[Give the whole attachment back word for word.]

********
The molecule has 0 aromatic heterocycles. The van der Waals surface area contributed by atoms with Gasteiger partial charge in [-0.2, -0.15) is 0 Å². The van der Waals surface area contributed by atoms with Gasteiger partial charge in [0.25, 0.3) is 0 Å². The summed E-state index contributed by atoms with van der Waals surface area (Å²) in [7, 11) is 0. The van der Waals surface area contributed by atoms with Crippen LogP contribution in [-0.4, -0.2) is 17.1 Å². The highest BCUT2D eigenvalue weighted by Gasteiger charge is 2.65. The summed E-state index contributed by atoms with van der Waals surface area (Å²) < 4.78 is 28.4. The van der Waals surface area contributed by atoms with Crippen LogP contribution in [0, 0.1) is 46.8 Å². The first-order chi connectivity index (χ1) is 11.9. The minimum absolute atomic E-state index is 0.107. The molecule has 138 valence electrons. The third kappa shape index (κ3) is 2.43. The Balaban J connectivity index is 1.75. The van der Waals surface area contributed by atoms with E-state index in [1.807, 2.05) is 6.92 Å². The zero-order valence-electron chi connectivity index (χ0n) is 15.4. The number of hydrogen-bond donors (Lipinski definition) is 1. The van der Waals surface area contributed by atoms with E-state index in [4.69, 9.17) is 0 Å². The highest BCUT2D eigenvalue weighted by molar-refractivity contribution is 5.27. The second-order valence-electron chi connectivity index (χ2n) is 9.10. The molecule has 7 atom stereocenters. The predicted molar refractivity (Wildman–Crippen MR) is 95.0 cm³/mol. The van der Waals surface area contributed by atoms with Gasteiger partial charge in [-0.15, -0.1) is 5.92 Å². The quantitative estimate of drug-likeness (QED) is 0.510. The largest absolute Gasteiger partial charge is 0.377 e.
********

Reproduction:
The molecule has 0 aromatic heterocycles. The van der Waals surface area contributed by atoms with Gasteiger partial charge in [-0.2, -0.15) is 0 Å². The van der Waals surface area contributed by atoms with Gasteiger partial charge in [0.25, 0.3) is 0 Å². The summed E-state index contributed by atoms with van der Waals surface area (Å²) in [7, 11) is 0. The van der Waals surface area contributed by atoms with Crippen LogP contribution in [-0.4, -0.2) is 17.1 Å². The highest BCUT2D eigenvalue weighted by Gasteiger charge is 2.65. The summed E-state index contributed by atoms with van der Waals surface area (Å²) < 4.78 is 28.4. The van der Waals surface area contributed by atoms with Crippen LogP contribution in [0, 0.1) is 46.8 Å². The first-order chi connectivity index (χ1) is 11.9. The minimum absolute atomic E-state index is 0.107. The molecule has 138 valence electrons. The third kappa shape index (κ3) is 2.43. The Balaban J connectivity index is 1.75. The van der Waals surface area contributed by atoms with E-state index in [1.807, 2.05) is 6.92 Å². The zero-order valence-electron chi connectivity index (χ0n) is 15.4. The number of hydrogen-bond donors (Lipinski definition) is 1. The van der Waals surface area contributed by atoms with E-state index in [4.69, 9.17) is 0 Å². The highest BCUT2D eigenvalue weighted by molar-refractivity contribution is 5.27. The second-order valence-electron chi connectivity index (χ2n) is 9.10. The molecule has 7 atom stereocenters. The predicted molar refractivity (Wildman–Crippen MR) is 95.0 cm³/mol. The van der Waals surface area contributed by atoms with Gasteiger partial charge in [-0.15, -0.1) is 5.92 Å². The quantitative estimate of drug-likeness (QED) is 0.510. The largest absolute Gasteiger partial charge is 0.377 e.